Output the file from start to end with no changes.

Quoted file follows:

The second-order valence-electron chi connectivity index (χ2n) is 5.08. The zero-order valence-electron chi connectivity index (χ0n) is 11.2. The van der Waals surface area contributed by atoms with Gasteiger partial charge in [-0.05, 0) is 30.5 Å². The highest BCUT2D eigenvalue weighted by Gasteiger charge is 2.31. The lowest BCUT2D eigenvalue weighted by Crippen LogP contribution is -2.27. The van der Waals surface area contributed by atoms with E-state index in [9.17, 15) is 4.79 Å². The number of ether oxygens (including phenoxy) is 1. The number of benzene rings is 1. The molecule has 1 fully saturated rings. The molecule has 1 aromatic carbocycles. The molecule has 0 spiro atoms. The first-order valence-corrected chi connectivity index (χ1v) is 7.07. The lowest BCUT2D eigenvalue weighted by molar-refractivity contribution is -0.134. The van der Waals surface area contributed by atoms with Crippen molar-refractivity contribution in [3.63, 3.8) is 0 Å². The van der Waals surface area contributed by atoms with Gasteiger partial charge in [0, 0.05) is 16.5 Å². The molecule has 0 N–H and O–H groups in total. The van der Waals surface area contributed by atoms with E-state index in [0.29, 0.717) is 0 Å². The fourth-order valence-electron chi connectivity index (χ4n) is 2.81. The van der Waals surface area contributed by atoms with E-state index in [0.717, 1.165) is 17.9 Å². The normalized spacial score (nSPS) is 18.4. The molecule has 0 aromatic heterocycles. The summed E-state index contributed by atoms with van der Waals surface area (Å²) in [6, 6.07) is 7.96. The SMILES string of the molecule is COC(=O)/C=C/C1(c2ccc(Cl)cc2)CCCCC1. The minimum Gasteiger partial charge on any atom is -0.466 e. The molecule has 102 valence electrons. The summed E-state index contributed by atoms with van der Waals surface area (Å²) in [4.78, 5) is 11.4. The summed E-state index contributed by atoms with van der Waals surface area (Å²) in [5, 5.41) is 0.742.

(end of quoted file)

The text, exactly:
The second-order valence-electron chi connectivity index (χ2n) is 5.08. The zero-order valence-electron chi connectivity index (χ0n) is 11.2. The van der Waals surface area contributed by atoms with Gasteiger partial charge in [-0.05, 0) is 30.5 Å². The highest BCUT2D eigenvalue weighted by Gasteiger charge is 2.31. The lowest BCUT2D eigenvalue weighted by Crippen LogP contribution is -2.27. The van der Waals surface area contributed by atoms with E-state index in [9.17, 15) is 4.79 Å². The number of ether oxygens (including phenoxy) is 1. The number of benzene rings is 1. The molecule has 1 fully saturated rings. The molecule has 1 aromatic carbocycles. The molecule has 0 spiro atoms. The first-order valence-corrected chi connectivity index (χ1v) is 7.07. The lowest BCUT2D eigenvalue weighted by molar-refractivity contribution is -0.134. The van der Waals surface area contributed by atoms with Crippen molar-refractivity contribution in [3.63, 3.8) is 0 Å². The van der Waals surface area contributed by atoms with Gasteiger partial charge in [0, 0.05) is 16.5 Å². The molecule has 0 N–H and O–H groups in total. The van der Waals surface area contributed by atoms with E-state index in [0.29, 0.717) is 0 Å². The fourth-order valence-electron chi connectivity index (χ4n) is 2.81. The van der Waals surface area contributed by atoms with E-state index in [0.717, 1.165) is 17.9 Å². The normalized spacial score (nSPS) is 18.4. The molecule has 0 aromatic heterocycles. The summed E-state index contributed by atoms with van der Waals surface area (Å²) in [6, 6.07) is 7.96. The SMILES string of the molecule is COC(=O)/C=C/C1(c2ccc(Cl)cc2)CCCCC1. The minimum Gasteiger partial charge on any atom is -0.466 e. The molecule has 102 valence electrons. The summed E-state index contributed by atoms with van der Waals surface area (Å²) in [4.78, 5) is 11.4. The summed E-state index contributed by atoms with van der Waals surface area (Å²) in [5, 5.41) is 0.742.